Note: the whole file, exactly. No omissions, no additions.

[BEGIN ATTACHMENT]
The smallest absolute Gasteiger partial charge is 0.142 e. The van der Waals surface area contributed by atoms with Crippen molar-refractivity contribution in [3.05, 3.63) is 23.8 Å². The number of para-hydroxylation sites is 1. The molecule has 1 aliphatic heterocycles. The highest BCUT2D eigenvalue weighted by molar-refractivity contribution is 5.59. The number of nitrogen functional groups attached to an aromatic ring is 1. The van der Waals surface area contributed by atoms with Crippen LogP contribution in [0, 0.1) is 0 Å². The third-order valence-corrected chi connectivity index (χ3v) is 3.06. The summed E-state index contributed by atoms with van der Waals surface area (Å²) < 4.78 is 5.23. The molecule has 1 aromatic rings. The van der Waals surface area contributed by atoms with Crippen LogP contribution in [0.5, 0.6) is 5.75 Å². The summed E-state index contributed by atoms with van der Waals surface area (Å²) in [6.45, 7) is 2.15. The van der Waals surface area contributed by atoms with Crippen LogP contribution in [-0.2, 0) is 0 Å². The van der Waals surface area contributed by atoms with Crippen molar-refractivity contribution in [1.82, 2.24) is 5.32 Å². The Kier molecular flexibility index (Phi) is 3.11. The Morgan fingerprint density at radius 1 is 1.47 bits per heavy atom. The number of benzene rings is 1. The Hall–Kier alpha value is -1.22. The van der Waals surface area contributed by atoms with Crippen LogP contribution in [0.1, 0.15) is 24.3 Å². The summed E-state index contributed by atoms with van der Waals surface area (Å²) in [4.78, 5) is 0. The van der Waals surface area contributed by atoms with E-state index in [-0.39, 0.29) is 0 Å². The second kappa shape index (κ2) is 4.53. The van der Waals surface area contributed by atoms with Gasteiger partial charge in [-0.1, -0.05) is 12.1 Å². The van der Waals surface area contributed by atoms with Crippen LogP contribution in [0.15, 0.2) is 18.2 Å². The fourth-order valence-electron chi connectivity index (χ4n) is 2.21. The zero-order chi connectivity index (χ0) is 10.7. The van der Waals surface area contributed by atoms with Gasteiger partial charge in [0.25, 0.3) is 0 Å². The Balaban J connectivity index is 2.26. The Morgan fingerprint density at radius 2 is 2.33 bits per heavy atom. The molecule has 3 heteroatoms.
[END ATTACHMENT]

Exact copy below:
The smallest absolute Gasteiger partial charge is 0.142 e. The van der Waals surface area contributed by atoms with Crippen molar-refractivity contribution in [3.05, 3.63) is 23.8 Å². The number of para-hydroxylation sites is 1. The molecule has 1 aliphatic heterocycles. The highest BCUT2D eigenvalue weighted by molar-refractivity contribution is 5.59. The number of nitrogen functional groups attached to an aromatic ring is 1. The van der Waals surface area contributed by atoms with Crippen LogP contribution in [0, 0.1) is 0 Å². The third-order valence-corrected chi connectivity index (χ3v) is 3.06. The summed E-state index contributed by atoms with van der Waals surface area (Å²) < 4.78 is 5.23. The molecule has 1 aromatic rings. The van der Waals surface area contributed by atoms with Crippen LogP contribution in [0.5, 0.6) is 5.75 Å². The summed E-state index contributed by atoms with van der Waals surface area (Å²) in [6.45, 7) is 2.15. The van der Waals surface area contributed by atoms with Crippen LogP contribution in [-0.2, 0) is 0 Å². The van der Waals surface area contributed by atoms with Crippen molar-refractivity contribution in [1.82, 2.24) is 5.32 Å². The Kier molecular flexibility index (Phi) is 3.11. The Morgan fingerprint density at radius 1 is 1.47 bits per heavy atom. The number of benzene rings is 1. The Hall–Kier alpha value is -1.22. The van der Waals surface area contributed by atoms with Crippen LogP contribution in [0.1, 0.15) is 24.3 Å². The summed E-state index contributed by atoms with van der Waals surface area (Å²) in [4.78, 5) is 0. The van der Waals surface area contributed by atoms with E-state index in [-0.39, 0.29) is 0 Å². The second kappa shape index (κ2) is 4.53. The van der Waals surface area contributed by atoms with Gasteiger partial charge in [-0.1, -0.05) is 12.1 Å². The van der Waals surface area contributed by atoms with Crippen LogP contribution in [0.15, 0.2) is 18.2 Å². The fourth-order valence-electron chi connectivity index (χ4n) is 2.21. The zero-order chi connectivity index (χ0) is 10.7. The van der Waals surface area contributed by atoms with Gasteiger partial charge in [0.25, 0.3) is 0 Å². The Balaban J connectivity index is 2.26. The Morgan fingerprint density at radius 2 is 2.33 bits per heavy atom. The molecule has 3 heteroatoms.